single mothers: 5

single women: 5

Sirleaf, Ellen: 43

slavery: 17, 18, 24, 26, 27, 40, 54, 62, 66

Special Court for Sierra Leone: 26, 58

Standard Minimum Rules for the Treatment of Prisoners: 43

state of emergency: 7, 18

Sub-Commission on the Promotion and Protection of Human Rights: 26, 27


T

Tablada case: 59

torture: 4, 5, 9, 14, 15, 16, 17, 18, 20, 23, 24, 25, 30, 37, 40, 42, 53, 54, 57, 61, 63, 65, 66

trafficking: 25, 26

trafficking : 44

trafficking in women: 3, 4, 14, 35, 36, 57

treaties: 8, 9, 12, 22, 23, 57, 65


U

UN Charter: 22, 38

UN Commission on Human Rights: 59, 60

UN High Commissioner for Human Rights: 9, 26, 43

UN Principles on the Effective Prevention and Investigation of Extra-legal, Arbitrary and Summary Executions: 43

UN Security Council Resolution 1325: 3, 38, 39, 40

UN Special Rapporteur on systematic rape, sexual slavery and slavery-like practices: 26, 27

UN Special Rapporteur on torture: 24, 35

UN Special Rapporteur on violence against women, its causes and consequences: 2, 11, 12, 20, 35, 43, 67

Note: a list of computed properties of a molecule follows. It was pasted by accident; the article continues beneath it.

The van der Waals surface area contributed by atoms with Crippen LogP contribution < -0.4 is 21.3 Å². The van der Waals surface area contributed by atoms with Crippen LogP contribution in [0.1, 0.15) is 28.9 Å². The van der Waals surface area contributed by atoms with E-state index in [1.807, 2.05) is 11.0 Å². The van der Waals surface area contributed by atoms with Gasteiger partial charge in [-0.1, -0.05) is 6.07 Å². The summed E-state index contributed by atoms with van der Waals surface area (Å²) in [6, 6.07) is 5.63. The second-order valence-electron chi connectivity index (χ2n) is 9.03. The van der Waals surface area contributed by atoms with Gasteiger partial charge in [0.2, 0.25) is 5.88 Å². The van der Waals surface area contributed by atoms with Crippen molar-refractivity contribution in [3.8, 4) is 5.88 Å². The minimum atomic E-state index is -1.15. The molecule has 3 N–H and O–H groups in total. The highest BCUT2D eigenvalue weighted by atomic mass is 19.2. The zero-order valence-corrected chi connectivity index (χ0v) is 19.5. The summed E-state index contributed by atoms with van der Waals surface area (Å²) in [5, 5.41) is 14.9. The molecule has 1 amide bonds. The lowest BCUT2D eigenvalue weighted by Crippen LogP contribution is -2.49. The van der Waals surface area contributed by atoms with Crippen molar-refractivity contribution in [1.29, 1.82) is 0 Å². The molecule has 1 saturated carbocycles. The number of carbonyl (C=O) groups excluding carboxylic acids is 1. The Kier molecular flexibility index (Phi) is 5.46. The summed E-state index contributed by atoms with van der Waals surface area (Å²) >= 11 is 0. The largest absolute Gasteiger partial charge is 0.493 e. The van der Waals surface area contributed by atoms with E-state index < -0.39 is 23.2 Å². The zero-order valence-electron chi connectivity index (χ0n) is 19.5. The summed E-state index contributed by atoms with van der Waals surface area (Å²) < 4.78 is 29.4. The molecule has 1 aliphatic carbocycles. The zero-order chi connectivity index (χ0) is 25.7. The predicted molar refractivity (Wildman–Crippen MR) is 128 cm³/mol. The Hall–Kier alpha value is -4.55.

UNICEF: 12, 16

UNIFEM: 43

Universal Declaration of Human Rights: 12, 17, 22, 23, 32, 34, 40

universal jurisdiction: 27

unlawful killings: 4

Uruguay: 19


V

Vienna Convention on the Law of Treaties: 8, 9

Vienna Declaration and Programme of Action: 40, 41

violence against women: 1, 3, 6, 10, 13, 22, 23, 28, 29, 30, 33, 34, 35, 38, 42, 53, 57, 63, 67, 68

definition: 28, 29, 34, 64, 66

forms of abuse: 4


W

war crimes: 8, 9, 10, 11, 24, 26, 27, 29, 31, 36, 37, 39, 41, 42, 58, 62, 63

widows: 5, 29

Windhoek Declaration, Namibia Plan of Action on Mainstreaming a Gender Perspective in Multidimensional Peace Support Operations: 44

women combatants: 5, 7